Sociological theories of ageing

It is impossible to give a full description of theories in this section so references are provided for interested readers to explore further. Theories of ageing in the social sciences demonstrate considerable overlap between sociology nd psychology. However, two main categories of theory can be identified: (a) structuralism, which focuses on organizational structures (e.g. society, institutions such as the family) and the individual within them, and (b) symbolic interactionism, which focuses on interactions between people and between the individual and the society or group. Structuralist approaches predate interactionist approaches but both still have their followers.

Within structuralism there are two main perspectives. The functionalist perspective stresses harmony, complementarity of roles and actions, homeostasis, and stability. The two best known functionalist theories of ageing are disengagement theory ^ and activity theory.*2) Disengagement theory suggests that gradual withdrawal from participation in roles and activities is a natural, inevitable, and functional consequence of advancing age. Conversely, activity theory suggests that by maintaining middle-aged levels of activity into old age, the individual is happier and better adjusted. Later theories of ageing on this model include age stratification theory(3) and intergenerational linkage theory,(4) which have been followed by an emphasis on a life course perspective.

The other main structuralist strand is the conflict perspective, which stresses friction, instability, power struggles between groups, and the exploitation of the weak. Several general sociological theories can be to applied to ageing—for example, Marxist dialectic, modernization theory, social problem theory, and minority group theory. The main conflict theory of ageing is the political economy of old age theory, (5) which sees the position of older people in society as structural dependency resulting from discrimination by economic and social policies. Later theories in this mode include feminist and social conflict theories of ageing.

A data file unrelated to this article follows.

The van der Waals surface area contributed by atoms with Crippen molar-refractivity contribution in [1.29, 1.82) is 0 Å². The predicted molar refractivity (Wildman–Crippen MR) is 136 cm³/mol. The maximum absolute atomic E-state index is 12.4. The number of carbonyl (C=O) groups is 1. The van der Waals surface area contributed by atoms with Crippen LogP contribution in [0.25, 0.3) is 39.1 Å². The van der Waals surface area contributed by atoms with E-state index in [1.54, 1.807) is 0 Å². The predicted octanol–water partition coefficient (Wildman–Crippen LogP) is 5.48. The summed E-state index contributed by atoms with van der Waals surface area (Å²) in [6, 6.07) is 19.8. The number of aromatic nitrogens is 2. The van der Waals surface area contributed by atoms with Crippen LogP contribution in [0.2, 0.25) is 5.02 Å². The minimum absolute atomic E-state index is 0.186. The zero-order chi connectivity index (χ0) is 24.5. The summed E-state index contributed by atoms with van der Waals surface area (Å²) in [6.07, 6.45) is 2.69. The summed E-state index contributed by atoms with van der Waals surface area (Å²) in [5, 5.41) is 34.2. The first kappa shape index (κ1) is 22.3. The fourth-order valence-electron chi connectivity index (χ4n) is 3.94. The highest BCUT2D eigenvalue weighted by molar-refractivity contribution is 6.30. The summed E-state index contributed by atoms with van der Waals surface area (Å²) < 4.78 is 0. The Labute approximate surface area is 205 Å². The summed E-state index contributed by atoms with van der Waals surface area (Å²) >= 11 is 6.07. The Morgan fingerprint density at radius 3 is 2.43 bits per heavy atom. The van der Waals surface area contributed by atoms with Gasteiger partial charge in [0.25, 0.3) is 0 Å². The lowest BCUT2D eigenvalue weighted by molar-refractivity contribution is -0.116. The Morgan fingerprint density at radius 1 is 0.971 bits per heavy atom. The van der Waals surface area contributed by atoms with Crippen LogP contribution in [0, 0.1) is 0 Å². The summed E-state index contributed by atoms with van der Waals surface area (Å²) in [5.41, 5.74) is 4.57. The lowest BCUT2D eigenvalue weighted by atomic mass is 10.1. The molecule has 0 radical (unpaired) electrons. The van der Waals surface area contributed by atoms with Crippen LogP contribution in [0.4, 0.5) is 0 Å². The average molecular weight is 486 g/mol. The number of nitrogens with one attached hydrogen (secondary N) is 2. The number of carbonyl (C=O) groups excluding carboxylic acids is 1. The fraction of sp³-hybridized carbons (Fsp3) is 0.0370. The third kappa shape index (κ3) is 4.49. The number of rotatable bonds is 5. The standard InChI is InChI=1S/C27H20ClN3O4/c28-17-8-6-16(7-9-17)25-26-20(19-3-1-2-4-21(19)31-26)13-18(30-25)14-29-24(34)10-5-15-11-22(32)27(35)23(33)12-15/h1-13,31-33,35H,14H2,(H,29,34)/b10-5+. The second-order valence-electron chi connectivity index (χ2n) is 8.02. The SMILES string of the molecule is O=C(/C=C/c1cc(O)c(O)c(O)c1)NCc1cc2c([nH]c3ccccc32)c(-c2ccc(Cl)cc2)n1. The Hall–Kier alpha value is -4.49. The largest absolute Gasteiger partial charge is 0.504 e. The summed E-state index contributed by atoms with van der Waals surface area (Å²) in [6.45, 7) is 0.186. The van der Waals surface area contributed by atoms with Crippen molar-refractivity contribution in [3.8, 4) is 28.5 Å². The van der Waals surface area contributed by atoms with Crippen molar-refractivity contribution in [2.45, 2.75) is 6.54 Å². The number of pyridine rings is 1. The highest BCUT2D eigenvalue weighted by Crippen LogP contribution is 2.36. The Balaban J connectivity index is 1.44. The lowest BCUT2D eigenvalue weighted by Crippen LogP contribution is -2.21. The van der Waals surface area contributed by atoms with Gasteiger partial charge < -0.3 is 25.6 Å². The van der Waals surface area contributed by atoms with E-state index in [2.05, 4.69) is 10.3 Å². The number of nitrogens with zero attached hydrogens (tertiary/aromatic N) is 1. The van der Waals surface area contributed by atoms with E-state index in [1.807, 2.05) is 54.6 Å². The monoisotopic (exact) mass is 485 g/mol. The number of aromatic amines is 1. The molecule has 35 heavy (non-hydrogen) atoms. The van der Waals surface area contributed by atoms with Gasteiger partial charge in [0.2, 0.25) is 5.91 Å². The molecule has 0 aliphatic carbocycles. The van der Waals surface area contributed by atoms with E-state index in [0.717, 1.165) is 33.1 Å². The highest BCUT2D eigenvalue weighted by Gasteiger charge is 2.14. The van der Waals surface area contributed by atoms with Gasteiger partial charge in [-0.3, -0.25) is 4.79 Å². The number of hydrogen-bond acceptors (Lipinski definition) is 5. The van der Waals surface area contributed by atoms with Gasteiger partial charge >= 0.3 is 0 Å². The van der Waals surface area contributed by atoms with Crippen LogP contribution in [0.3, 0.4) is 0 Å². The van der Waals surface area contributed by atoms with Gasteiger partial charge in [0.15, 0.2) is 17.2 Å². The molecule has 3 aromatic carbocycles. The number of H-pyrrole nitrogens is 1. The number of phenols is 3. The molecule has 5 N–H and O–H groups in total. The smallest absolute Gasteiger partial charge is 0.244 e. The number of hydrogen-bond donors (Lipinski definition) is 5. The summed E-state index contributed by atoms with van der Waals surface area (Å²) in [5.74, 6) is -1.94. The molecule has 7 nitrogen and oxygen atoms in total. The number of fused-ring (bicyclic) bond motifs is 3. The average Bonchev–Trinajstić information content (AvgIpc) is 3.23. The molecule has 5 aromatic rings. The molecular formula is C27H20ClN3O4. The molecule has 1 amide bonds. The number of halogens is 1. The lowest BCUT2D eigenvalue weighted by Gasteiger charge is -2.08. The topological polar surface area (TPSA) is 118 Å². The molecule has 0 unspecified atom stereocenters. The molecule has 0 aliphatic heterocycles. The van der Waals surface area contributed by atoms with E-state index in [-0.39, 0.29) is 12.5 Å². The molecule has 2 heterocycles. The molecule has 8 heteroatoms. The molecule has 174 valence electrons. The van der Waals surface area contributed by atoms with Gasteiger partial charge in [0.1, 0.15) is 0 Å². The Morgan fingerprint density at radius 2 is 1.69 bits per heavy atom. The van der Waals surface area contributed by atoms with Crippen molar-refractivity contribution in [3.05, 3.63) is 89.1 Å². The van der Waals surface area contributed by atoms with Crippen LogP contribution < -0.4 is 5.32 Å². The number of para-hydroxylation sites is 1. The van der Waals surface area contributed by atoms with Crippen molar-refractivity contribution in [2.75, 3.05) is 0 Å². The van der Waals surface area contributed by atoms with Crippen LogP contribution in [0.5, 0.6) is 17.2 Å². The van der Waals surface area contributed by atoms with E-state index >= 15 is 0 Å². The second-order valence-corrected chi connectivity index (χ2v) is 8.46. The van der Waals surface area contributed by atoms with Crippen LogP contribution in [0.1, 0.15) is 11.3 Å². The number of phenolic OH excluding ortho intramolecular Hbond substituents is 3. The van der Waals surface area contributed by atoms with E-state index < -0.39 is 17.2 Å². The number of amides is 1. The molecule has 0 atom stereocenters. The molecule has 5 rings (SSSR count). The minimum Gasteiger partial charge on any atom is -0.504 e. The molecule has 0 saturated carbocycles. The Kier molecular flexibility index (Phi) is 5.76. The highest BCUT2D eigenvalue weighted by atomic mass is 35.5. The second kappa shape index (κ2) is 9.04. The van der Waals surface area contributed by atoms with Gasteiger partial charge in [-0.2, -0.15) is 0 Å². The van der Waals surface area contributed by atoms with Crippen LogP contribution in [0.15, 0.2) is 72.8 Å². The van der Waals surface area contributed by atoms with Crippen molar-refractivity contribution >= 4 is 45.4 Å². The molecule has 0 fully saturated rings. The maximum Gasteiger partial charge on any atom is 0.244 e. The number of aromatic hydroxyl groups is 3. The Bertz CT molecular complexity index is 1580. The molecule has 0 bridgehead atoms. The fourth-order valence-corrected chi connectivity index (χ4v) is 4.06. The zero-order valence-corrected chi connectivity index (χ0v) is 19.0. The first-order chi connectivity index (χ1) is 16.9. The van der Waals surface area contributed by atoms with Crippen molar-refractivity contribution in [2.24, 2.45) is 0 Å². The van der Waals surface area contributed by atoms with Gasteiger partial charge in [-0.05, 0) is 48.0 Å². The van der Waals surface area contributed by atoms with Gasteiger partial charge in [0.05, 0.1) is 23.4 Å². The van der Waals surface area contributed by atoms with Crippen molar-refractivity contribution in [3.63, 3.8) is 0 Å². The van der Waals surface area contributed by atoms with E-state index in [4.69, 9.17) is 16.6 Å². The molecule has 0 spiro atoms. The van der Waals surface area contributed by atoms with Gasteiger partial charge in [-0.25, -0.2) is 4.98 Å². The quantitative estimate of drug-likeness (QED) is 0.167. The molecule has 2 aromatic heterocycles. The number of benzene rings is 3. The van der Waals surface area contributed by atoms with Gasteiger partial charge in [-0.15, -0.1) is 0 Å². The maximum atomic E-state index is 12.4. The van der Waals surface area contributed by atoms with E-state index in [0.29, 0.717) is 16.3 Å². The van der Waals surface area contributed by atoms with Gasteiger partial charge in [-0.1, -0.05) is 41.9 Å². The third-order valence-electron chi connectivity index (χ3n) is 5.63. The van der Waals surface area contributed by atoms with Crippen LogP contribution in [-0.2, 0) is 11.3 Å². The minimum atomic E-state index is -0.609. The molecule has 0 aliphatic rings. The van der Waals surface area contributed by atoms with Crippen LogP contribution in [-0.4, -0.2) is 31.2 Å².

Symbolic interactionism grew out of hermaneutics and is not associated with any specific theory of ageing. However, the following general theories have been applied to the ageing process: labelling theory,(6) exchange theory,(7) and subculture theory.(8) The interactionist theories are closely affiliated with phenomenology and ethnomethodology. These theories focus on the use of language to describe everyday life and see the foundations of social life as a commonly lived world of experience expressed through language. They are concerned with how members view the social group and the meanings assigned to action/experience. This perspective takes issue with the validity of positivist research based on what are seen as imposed categories. Later theories in this genre include social exchange theory and various critical theories of gerontology.

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Break Free From Passive Aggression

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